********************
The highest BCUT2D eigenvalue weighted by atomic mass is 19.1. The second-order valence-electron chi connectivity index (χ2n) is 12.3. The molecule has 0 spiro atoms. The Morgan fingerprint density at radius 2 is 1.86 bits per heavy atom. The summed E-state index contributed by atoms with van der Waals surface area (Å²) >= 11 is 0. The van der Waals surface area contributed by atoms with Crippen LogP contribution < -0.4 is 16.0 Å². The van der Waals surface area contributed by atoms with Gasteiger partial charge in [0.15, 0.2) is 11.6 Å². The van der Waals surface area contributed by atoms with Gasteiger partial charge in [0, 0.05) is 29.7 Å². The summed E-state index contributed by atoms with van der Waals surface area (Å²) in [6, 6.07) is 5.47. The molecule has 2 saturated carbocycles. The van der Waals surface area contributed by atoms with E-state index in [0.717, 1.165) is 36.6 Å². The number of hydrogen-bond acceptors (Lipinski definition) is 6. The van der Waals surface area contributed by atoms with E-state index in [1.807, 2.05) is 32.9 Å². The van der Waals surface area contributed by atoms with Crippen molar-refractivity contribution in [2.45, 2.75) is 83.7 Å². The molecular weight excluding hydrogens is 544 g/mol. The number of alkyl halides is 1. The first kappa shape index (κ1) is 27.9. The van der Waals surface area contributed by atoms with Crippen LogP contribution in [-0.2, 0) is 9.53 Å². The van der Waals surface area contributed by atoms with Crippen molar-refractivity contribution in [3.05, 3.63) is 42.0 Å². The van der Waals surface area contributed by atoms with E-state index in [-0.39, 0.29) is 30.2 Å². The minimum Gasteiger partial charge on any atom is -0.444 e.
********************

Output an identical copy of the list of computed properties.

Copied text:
The highest BCUT2D eigenvalue weighted by atomic mass is 19.1. The second-order valence-electron chi connectivity index (χ2n) is 12.3. The molecule has 0 spiro atoms. The Morgan fingerprint density at radius 2 is 1.86 bits per heavy atom. The summed E-state index contributed by atoms with van der Waals surface area (Å²) >= 11 is 0. The van der Waals surface area contributed by atoms with Crippen LogP contribution < -0.4 is 16.0 Å². The van der Waals surface area contributed by atoms with Gasteiger partial charge in [0.15, 0.2) is 11.6 Å². The van der Waals surface area contributed by atoms with Gasteiger partial charge in [0, 0.05) is 29.7 Å². The summed E-state index contributed by atoms with van der Waals surface area (Å²) in [6, 6.07) is 5.47. The molecule has 2 saturated carbocycles. The van der Waals surface area contributed by atoms with E-state index in [0.717, 1.165) is 36.6 Å². The number of hydrogen-bond acceptors (Lipinski definition) is 6. The van der Waals surface area contributed by atoms with E-state index in [1.807, 2.05) is 32.9 Å². The van der Waals surface area contributed by atoms with Crippen molar-refractivity contribution in [2.45, 2.75) is 83.7 Å². The molecular weight excluding hydrogens is 544 g/mol. The number of alkyl halides is 1. The first kappa shape index (κ1) is 27.9. The van der Waals surface area contributed by atoms with Crippen LogP contribution in [-0.2, 0) is 9.53 Å². The van der Waals surface area contributed by atoms with Crippen molar-refractivity contribution in [3.05, 3.63) is 42.0 Å². The van der Waals surface area contributed by atoms with E-state index in [-0.39, 0.29) is 30.2 Å². The minimum Gasteiger partial charge on any atom is -0.444 e.